President’s Blog #28

I have got over my daughter Charlie using the term “the olden days” for anything earlier than about 1980, even if for me the olden days would be those of Bill Pye or James George. I don’t think hearing ringers over the age of 25 described this week as “oldies” helped either. However 25 is the upper age limit for the proposed young ringers’ organisation that is currently being put together and consulted on.

A team of six young ringers has been working on this for about three months now and although they still haven’t worked out a name for it, they have what seems to be a really good plan. Last week we set up two Zoom focus groups for them so that they could present their ideas to other young ringers. It is an international organisation being designed by young ringers for young ringers, responding to their needs as seen by them, one of which is to have merch and pins. I didn’t want to point out that we had ringing pins (formerly known as badges) in the olden days – I had a collection of about 20 association badges on my denim jacket until Paul Williams advised me that they were naff.

Ian Roulstone, who is our Workgroup Leader for University & College Ringing, and a Professor of Mathematics at Surrey, is working on a programme to open a new specialist sixth form maths school in 2023. Three of these new schools now exist – King’s College London, Exeter, and Liverpool – and others are planned at Durham, Leeds, Lancaster, Cambridge, Imperial College London, and Guildford (Ian’s one). Each school is associated with a university and teaches Maths, Further Maths, other STEM subjects and music, to students with innate ability. Ian sent an outline of a plan to what appeared to be the crème de la crème in the centre of the ringing/maths/computing Venn diagram. I felt honoured even to be copied in. The idea is to provide material about the mathematics of change ringing, and potentially the crossover with computing, that can be used by the schools in special project work. Might capture a few new recruits with ideal skillsets.

What managed to persuade 40 young ringers to spend an hour in a workshop last Saturday painting stones? Hosted by the Worcester Cathedral young ringers, this was painting stones with themes of bells, memorial and remembrance. Now these 40 ‘Foundation Stones’ will join thousands of others to form part of the UK Holocaust Memorial to be built in London in 2023 (subject to planning permission!). Any other young ringers who take part will go on a ringing outing to London when the memorial is finally unveiled near Westminster Abbey.

The Foundation Stones project is being led by the Big Ideas Company. If that name rings a bell, it is because the BIC was responsible for the Ringing Remembers campaign, working with Vicki Chapman who went on to become the Central Council’s PRO. We are supporting Foundation Stones partly to support the BIC, who are very interested in doing another campaign with us, but also because if we could get hundreds of stones with bell themes on the final memorial it would be a powerful symbol of the link between bells and memorial. The BIC will run workshops for any ringing groups that want one – something a bit different if you’re running out of ideas.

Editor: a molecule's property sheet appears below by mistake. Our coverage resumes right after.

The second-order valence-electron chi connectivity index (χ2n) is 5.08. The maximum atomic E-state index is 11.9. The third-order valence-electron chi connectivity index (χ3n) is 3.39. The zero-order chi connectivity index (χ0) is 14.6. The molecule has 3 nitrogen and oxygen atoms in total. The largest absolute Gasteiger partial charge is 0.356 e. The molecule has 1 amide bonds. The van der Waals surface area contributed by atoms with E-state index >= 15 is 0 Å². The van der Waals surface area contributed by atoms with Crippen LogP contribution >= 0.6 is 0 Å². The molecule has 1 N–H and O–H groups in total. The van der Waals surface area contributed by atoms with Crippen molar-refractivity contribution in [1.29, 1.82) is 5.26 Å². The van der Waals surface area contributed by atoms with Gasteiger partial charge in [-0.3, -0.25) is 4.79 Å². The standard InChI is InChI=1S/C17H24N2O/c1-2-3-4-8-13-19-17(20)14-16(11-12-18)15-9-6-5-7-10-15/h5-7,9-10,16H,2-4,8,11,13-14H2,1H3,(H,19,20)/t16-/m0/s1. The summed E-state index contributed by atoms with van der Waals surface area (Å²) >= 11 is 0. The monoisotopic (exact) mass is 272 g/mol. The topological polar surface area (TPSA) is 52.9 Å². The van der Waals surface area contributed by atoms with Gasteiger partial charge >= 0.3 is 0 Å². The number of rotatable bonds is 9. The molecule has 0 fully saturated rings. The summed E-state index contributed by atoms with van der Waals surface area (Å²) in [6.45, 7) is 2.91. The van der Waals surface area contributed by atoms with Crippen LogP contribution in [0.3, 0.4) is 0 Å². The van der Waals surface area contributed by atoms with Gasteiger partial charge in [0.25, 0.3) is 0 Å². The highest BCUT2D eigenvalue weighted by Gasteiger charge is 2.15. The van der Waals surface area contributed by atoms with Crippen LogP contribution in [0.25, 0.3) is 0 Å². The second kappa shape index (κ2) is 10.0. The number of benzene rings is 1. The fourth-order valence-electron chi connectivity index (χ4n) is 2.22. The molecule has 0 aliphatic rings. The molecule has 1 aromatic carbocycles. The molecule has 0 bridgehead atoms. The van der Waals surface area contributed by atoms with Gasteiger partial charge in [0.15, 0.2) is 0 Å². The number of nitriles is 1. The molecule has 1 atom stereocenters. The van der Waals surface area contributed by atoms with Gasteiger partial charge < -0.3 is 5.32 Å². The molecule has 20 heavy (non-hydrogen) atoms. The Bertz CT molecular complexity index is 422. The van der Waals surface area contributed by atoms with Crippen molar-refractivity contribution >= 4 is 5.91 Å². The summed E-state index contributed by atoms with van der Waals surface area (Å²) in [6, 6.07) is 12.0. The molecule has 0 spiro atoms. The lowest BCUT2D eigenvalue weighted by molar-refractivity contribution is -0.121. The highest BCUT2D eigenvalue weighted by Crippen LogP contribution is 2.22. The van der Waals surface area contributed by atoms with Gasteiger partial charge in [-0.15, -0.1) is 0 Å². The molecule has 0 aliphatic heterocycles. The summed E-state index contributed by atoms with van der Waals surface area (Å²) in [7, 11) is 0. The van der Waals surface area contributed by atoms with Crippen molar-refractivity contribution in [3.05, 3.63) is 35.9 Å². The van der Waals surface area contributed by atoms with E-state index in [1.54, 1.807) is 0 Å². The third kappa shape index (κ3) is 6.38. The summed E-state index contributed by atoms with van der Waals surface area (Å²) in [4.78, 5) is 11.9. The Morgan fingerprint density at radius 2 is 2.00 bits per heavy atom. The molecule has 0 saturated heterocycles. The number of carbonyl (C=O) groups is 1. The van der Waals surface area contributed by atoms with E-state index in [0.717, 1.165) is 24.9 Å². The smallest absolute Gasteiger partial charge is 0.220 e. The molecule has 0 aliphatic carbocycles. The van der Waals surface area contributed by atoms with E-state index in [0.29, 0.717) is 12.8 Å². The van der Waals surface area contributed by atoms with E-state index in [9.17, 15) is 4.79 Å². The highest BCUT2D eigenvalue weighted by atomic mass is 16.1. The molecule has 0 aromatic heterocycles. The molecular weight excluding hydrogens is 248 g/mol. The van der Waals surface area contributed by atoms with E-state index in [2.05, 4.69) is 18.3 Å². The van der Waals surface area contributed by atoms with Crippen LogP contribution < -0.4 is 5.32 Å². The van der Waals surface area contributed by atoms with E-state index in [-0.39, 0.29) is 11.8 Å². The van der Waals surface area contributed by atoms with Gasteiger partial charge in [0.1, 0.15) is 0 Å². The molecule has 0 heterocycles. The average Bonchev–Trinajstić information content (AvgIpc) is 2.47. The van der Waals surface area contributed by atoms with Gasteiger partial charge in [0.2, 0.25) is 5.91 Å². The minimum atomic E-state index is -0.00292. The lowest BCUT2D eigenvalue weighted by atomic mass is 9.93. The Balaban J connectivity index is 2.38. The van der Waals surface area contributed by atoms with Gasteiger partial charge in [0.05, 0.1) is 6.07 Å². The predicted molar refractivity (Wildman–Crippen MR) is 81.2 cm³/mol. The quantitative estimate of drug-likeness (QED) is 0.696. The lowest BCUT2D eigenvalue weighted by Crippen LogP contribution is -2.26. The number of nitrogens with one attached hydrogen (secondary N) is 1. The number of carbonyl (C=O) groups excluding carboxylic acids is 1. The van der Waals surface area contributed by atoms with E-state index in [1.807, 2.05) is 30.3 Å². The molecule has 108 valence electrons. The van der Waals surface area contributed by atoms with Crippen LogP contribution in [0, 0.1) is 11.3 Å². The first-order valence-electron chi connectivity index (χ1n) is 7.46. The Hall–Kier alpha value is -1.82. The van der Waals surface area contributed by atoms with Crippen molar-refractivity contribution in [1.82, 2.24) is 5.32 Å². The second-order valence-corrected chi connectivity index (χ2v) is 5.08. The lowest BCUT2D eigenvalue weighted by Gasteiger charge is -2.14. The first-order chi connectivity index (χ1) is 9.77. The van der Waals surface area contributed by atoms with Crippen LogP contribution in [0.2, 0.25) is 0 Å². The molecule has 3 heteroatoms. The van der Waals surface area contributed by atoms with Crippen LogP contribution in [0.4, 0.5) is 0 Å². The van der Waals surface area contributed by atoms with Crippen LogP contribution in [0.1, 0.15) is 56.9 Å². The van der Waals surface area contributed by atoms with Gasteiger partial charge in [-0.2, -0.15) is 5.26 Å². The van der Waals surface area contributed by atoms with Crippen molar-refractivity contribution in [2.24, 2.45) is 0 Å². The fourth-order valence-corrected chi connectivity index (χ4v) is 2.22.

Finally, for what is turning into a bit of a young ringers special, we had a young ringing ‘symposium’ a couple of Saturdays ago to make sure those involved in youth ringing strategies on a wider level are singing from the same hymn sheet, or at least know what others are doing. Following a presentation from Matt Jerome on the proposed young ringers association, we heard what the Schools, Youth and Universities Workgroups are doing, about Roger Booth’s progress on an HLF funding bid for getting bells into schools (working with the Handbell Ringers of Great Britain), the latest plans for the RWNYC, and of course ART’s work in this area.

Not to be outdone by last Saturday’s quarter peal day on Ringing Room organised by the intriguingly named Badgers Handbell Ringers, which saw 60 handbell quarters rung to mark the first anniversary of Ringing Room, the Cast of 1000 is having a quarter peal day on 13 March. There have been 50 practices now with over 100 participants, with lots of ringers either making progress with Surprise Major, or just enjoying being helpful and ringing with different people. That is one of the great things about online ringing – you can ring with people you would not otherwise get to see.

Sometimes the timing of news is just wrong. The Ringing World’s production deadline means my blog needs to be finished on Monday night so that the Editor has just enough time to slot it into its reserved space prior to his Tuesday lunchtime deadline. He’d love it to be earlier! Monday afternoon’s announcement on the possible lifting of Covid restrictions in England doesn’t give me much time to reflect on the implications for ringing, and by Friday we will have needed to catch up with the CofE Recovery Group and publish new guidance. What we just hope is that this is not a false dawn.

One comment from a young ringer when comparing ringing with one of her other activities was “why are ringers so nasty to each other?” The Bellringers Facebook group can be such a force for good but it can also be a forum which proves that young ringer right. Many have stopped using it as a result. We really need the main Facebook groups to be a safe place for our fellow ringers, where the fine line between banter and bullying does not get crossed. We cannot just leave it to the hardworking admins and expose them to even more abuse. Let’s help them stamp it out.

Finally, February 15 was World Hippo Day. How on earth did I miss that?!

Simon Linford
President, CCCBR

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